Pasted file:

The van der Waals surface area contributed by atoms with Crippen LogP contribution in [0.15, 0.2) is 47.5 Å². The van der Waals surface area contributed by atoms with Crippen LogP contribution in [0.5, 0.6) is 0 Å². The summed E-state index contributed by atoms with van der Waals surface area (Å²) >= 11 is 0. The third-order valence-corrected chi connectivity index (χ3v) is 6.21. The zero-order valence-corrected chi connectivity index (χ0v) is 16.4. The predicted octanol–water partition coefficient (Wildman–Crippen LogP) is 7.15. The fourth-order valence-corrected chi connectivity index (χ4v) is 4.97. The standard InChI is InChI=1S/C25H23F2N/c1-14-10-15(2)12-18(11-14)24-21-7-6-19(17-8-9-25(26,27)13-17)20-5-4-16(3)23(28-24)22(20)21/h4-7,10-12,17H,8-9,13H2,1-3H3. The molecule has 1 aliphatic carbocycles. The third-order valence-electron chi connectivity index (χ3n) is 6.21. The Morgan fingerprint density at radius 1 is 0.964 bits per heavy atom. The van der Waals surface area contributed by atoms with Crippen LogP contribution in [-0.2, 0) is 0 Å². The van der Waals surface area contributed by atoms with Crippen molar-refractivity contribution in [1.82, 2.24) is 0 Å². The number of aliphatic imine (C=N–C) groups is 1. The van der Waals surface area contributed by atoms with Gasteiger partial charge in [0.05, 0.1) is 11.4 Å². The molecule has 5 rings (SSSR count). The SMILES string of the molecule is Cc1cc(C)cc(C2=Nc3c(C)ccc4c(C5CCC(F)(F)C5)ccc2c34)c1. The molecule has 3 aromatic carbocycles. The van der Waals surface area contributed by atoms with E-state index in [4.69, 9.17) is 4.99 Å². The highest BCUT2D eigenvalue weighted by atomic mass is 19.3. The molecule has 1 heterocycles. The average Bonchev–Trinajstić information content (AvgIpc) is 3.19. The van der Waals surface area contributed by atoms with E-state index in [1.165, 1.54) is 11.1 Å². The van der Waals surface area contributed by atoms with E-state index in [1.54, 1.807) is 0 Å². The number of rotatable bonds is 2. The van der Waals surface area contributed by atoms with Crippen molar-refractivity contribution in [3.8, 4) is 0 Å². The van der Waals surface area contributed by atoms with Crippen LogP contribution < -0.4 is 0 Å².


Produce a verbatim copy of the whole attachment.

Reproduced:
The van der Waals surface area contributed by atoms with Crippen LogP contribution in [0.15, 0.2) is 47.5 Å². The van der Waals surface area contributed by atoms with Crippen LogP contribution in [0.5, 0.6) is 0 Å². The summed E-state index contributed by atoms with van der Waals surface area (Å²) >= 11 is 0. The third-order valence-corrected chi connectivity index (χ3v) is 6.21. The zero-order valence-corrected chi connectivity index (χ0v) is 16.4. The predicted octanol–water partition coefficient (Wildman–Crippen LogP) is 7.15. The fourth-order valence-corrected chi connectivity index (χ4v) is 4.97. The standard InChI is InChI=1S/C25H23F2N/c1-14-10-15(2)12-18(11-14)24-21-7-6-19(17-8-9-25(26,27)13-17)20-5-4-16(3)23(28-24)22(20)21/h4-7,10-12,17H,8-9,13H2,1-3H3. The molecule has 1 aliphatic carbocycles. The third-order valence-electron chi connectivity index (χ3n) is 6.21. The Morgan fingerprint density at radius 1 is 0.964 bits per heavy atom. The van der Waals surface area contributed by atoms with Crippen LogP contribution in [-0.2, 0) is 0 Å². The van der Waals surface area contributed by atoms with Crippen molar-refractivity contribution in [1.82, 2.24) is 0 Å². The number of aliphatic imine (C=N–C) groups is 1. The van der Waals surface area contributed by atoms with Gasteiger partial charge in [0.05, 0.1) is 11.4 Å². The molecule has 5 rings (SSSR count). The SMILES string of the molecule is Cc1cc(C)cc(C2=Nc3c(C)ccc4c(C5CCC(F)(F)C5)ccc2c34)c1. The molecule has 3 aromatic carbocycles. The van der Waals surface area contributed by atoms with E-state index in [4.69, 9.17) is 4.99 Å². The highest BCUT2D eigenvalue weighted by atomic mass is 19.3. The molecule has 1 heterocycles. The average Bonchev–Trinajstić information content (AvgIpc) is 3.19. The van der Waals surface area contributed by atoms with E-state index in [1.165, 1.54) is 11.1 Å². The van der Waals surface area contributed by atoms with E-state index in [1.54, 1.807) is 0 Å². The number of rotatable bonds is 2. The van der Waals surface area contributed by atoms with Crippen molar-refractivity contribution in [3.8, 4) is 0 Å². The van der Waals surface area contributed by atoms with Crippen LogP contribution < -0.4 is 0 Å².